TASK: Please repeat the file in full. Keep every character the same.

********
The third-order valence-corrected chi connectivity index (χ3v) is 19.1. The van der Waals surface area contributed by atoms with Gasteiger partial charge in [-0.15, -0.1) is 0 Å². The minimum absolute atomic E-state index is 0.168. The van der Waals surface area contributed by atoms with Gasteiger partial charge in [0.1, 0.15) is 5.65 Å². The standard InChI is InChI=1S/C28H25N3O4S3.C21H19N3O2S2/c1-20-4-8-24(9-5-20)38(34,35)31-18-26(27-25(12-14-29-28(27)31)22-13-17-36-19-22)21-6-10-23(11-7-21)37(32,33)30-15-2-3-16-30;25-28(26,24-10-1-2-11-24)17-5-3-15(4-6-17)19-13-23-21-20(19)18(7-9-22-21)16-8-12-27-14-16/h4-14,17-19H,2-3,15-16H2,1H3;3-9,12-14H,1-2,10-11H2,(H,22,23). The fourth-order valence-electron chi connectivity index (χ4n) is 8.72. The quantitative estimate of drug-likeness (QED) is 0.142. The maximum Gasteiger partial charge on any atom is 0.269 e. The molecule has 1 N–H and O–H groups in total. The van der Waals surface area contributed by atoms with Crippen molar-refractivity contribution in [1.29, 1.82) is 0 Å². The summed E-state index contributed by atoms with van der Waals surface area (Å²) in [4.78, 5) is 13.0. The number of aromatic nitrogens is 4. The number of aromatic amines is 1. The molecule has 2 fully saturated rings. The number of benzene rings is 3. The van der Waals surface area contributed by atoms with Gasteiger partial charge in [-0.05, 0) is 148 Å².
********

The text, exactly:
The third-order valence-corrected chi connectivity index (χ3v) is 19.1. The van der Waals surface area contributed by atoms with Gasteiger partial charge in [-0.15, -0.1) is 0 Å². The minimum absolute atomic E-state index is 0.168. The van der Waals surface area contributed by atoms with Gasteiger partial charge in [0.1, 0.15) is 5.65 Å². The standard InChI is InChI=1S/C28H25N3O4S3.C21H19N3O2S2/c1-20-4-8-24(9-5-20)38(34,35)31-18-26(27-25(12-14-29-28(27)31)22-13-17-36-19-22)21-6-10-23(11-7-21)37(32,33)30-15-2-3-16-30;25-28(26,24-10-1-2-11-24)17-5-3-15(4-6-17)19-13-23-21-20(19)18(7-9-22-21)16-8-12-27-14-16/h4-14,17-19H,2-3,15-16H2,1H3;3-9,12-14H,1-2,10-11H2,(H,22,23). The fourth-order valence-electron chi connectivity index (χ4n) is 8.72. The quantitative estimate of drug-likeness (QED) is 0.142. The maximum Gasteiger partial charge on any atom is 0.269 e. The molecule has 1 N–H and O–H groups in total. The van der Waals surface area contributed by atoms with Crippen molar-refractivity contribution in [1.29, 1.82) is 0 Å². The summed E-state index contributed by atoms with van der Waals surface area (Å²) in [4.78, 5) is 13.0. The number of aromatic nitrogens is 4. The number of aromatic amines is 1. The molecule has 2 fully saturated rings. The number of benzene rings is 3. The van der Waals surface area contributed by atoms with Gasteiger partial charge in [-0.05, 0) is 148 Å².